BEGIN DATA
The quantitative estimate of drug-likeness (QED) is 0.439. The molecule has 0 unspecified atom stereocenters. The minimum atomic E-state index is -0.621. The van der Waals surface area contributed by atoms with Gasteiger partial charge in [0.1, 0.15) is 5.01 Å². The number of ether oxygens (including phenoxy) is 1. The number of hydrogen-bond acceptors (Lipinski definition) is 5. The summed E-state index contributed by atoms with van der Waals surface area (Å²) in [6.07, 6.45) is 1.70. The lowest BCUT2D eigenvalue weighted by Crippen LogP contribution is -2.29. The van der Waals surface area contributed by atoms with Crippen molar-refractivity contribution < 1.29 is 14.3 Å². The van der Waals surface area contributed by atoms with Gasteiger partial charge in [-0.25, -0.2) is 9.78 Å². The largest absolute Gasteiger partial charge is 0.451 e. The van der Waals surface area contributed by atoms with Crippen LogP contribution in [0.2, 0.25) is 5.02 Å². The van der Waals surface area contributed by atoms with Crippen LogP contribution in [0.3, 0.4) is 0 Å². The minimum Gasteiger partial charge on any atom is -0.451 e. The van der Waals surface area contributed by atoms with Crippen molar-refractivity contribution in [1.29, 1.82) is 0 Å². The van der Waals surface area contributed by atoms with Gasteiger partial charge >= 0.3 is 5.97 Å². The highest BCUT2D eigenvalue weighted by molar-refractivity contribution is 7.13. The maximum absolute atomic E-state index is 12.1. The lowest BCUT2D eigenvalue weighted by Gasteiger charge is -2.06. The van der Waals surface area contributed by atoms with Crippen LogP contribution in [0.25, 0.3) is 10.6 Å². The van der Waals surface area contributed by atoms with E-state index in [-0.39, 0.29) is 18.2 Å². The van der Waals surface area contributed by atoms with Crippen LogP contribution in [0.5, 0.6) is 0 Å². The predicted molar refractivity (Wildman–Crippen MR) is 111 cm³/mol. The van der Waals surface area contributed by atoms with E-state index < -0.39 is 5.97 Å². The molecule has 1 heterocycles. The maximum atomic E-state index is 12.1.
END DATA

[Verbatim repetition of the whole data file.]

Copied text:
The quantitative estimate of drug-likeness (QED) is 0.439. The molecule has 0 unspecified atom stereocenters. The minimum atomic E-state index is -0.621. The van der Waals surface area contributed by atoms with Gasteiger partial charge in [0.1, 0.15) is 5.01 Å². The number of ether oxygens (including phenoxy) is 1. The number of hydrogen-bond acceptors (Lipinski definition) is 5. The summed E-state index contributed by atoms with van der Waals surface area (Å²) in [6.07, 6.45) is 1.70. The lowest BCUT2D eigenvalue weighted by Crippen LogP contribution is -2.29. The van der Waals surface area contributed by atoms with Crippen molar-refractivity contribution < 1.29 is 14.3 Å². The van der Waals surface area contributed by atoms with Gasteiger partial charge in [-0.25, -0.2) is 9.78 Å². The largest absolute Gasteiger partial charge is 0.451 e. The van der Waals surface area contributed by atoms with Crippen LogP contribution in [0.2, 0.25) is 5.02 Å². The van der Waals surface area contributed by atoms with Crippen LogP contribution in [0.3, 0.4) is 0 Å². The minimum Gasteiger partial charge on any atom is -0.451 e. The van der Waals surface area contributed by atoms with Crippen molar-refractivity contribution in [1.29, 1.82) is 0 Å². The van der Waals surface area contributed by atoms with Gasteiger partial charge >= 0.3 is 5.97 Å². The highest BCUT2D eigenvalue weighted by molar-refractivity contribution is 7.13. The maximum absolute atomic E-state index is 12.1. The lowest BCUT2D eigenvalue weighted by Gasteiger charge is -2.06. The van der Waals surface area contributed by atoms with Crippen LogP contribution in [0.25, 0.3) is 10.6 Å². The van der Waals surface area contributed by atoms with E-state index in [-0.39, 0.29) is 18.2 Å². The van der Waals surface area contributed by atoms with Crippen LogP contribution in [0.5, 0.6) is 0 Å². The predicted molar refractivity (Wildman–Crippen MR) is 111 cm³/mol. The van der Waals surface area contributed by atoms with E-state index < -0.39 is 5.97 Å². The molecule has 1 heterocycles. The maximum atomic E-state index is 12.1.